Pretty darned simple. Except for that last macro. That one is a problem, and is one of the bigger reasons why I don’t recommend this approach. It turns out that to actually get the metadata for a particular object, that object is going to have to have a method like getMetadata(). Required and mandatory. There is no need for a common base class, just that every class using metadata has a method named getMetadata which requires a pointer to the Metadata for the class.

class Foo { public: const Metadata* getMetadata() const { return META_TYPE(Foo); } };

This can be simplified ever so slightly with the addition of another macro. While this method does not need to be virtual for classes that won’t be derived from, it will need to be virtual for classes that have children so that the META macro works as expected when called on a base pointer. I’ll keep it simple and just show the version of the macro for dynamic classes.

#define DYNAMIC_META(metatype) public: const Metadata* getMetadata() const { return META_TYPE(metatype); }

class Foo { DYNAMIC_META(Foo); };</code>

There are three big problems with this approach. First, there is the requirement for the getMetadata() method. While the other approaches require that for dynamically polymorphic objects (there’s only one workaround there, but it has a cost), it should not be necessary to modify or extend a class just to participate in metadata. In particular, it’s impossible to add metadata to a class that cannot be modified, such as a third party library, as well as to primitive types.

The second big problem is that this approach does not work inside templates, as the compile-time metadata lookup requires knowledge of the type’s name (in order to construct the name of the appropriate metadata global) which the template does not have.

The third big problem is that types with namespaces or template parameters cannot have metadata, as there’s no way to construct a name for these objects. Passing a class identifier like MyNamespace::MyClass to any of the above macros will produce invalid code. The same happens if trying to pass a type like MyTemplate.

Templated-Based Singletons

The second and final approach I’ll cover is to use templates to define and find metadata. The idea here is that a templated type can have static methods and even static members. By the same rules that all other static members and static local variables operate, a statically allocated object in a template will exist once and once only in the problem (the One Definition Rule guarantees this).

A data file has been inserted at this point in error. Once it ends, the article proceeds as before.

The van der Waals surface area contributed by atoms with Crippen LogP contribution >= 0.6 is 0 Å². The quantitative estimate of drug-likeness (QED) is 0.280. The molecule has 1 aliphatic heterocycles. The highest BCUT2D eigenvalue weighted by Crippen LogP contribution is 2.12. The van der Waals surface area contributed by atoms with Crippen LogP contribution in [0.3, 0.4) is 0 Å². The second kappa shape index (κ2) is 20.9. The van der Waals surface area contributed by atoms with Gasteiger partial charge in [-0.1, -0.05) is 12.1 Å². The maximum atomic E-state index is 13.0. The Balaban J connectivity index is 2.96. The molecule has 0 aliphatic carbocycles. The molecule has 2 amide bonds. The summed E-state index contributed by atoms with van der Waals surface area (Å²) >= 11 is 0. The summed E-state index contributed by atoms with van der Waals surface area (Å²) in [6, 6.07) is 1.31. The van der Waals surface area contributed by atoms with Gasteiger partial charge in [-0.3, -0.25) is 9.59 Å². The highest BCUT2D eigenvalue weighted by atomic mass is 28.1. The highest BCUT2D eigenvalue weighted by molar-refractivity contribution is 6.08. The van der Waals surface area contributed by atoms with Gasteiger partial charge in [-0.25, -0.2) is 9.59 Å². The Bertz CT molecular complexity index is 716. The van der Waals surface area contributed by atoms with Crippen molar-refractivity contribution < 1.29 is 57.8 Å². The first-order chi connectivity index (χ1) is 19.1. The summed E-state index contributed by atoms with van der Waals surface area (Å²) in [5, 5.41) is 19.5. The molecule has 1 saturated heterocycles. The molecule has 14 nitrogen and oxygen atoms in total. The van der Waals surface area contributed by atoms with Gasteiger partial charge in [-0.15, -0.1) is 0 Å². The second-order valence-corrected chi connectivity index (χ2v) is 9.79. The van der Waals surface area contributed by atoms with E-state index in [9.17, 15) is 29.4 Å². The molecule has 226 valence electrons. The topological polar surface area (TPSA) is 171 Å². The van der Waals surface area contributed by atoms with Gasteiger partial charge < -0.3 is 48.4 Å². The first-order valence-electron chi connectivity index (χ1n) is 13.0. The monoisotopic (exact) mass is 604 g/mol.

It’s thus possible to create a new simple templated type and a new set of macros for creating metadata. This template removes several of the disadvantages of the previous approach. First, it allows to lookup the metadata for any type based on the compiler’s knowledge of the type rather than the type’s name, so it works in templates. Second, as there is no need to construct a valid global identifier for each class, it trivially supports classes in namespaces or with template parameters, and it can be used without needing to extend a class, and it can even be used with primitive types like int or float. Finally, a bit of template metaprogramming we’ll go over lately will make the requirement of a getMetadata() method on objects go away in every case where dynamic polymorphism isn’t an issue.

template class MetaSingleton { public: static const Metadata* get() { return &s_Meta; }

private: static Metadata s_Meta; };

#define DEFINE_META(metatype) Metadata MetaSingleton::s_Meta(#metatype, sizeof(metatype)); #define META_TYPE(metatype) (MetaSingleton::get()) #define META(object) (MetaSingleton<decltype(object)>::get())</code>

That last macro probably requires some explanation. If we have an object, there is a new C++11 feature called decltype that allows us to get the type of that object. This may sound redundant (if we have an object, we must have declared its type somewhere, after all, so clearly we already know what it is), but it’s far more convenient to just pass in the object’s name to a macro than to duplicate the type, especially for some of those long and ugly templated names.

There is one downside to this implementation of the META macro: it does not work with dynamic polymorphism at all. That is, if we have a pointer to MyBase but the instance it references is actually MyDerived, the Metadata instance returned by META will be that of MyBase. That’s no good. We’ll fix this later on in the article.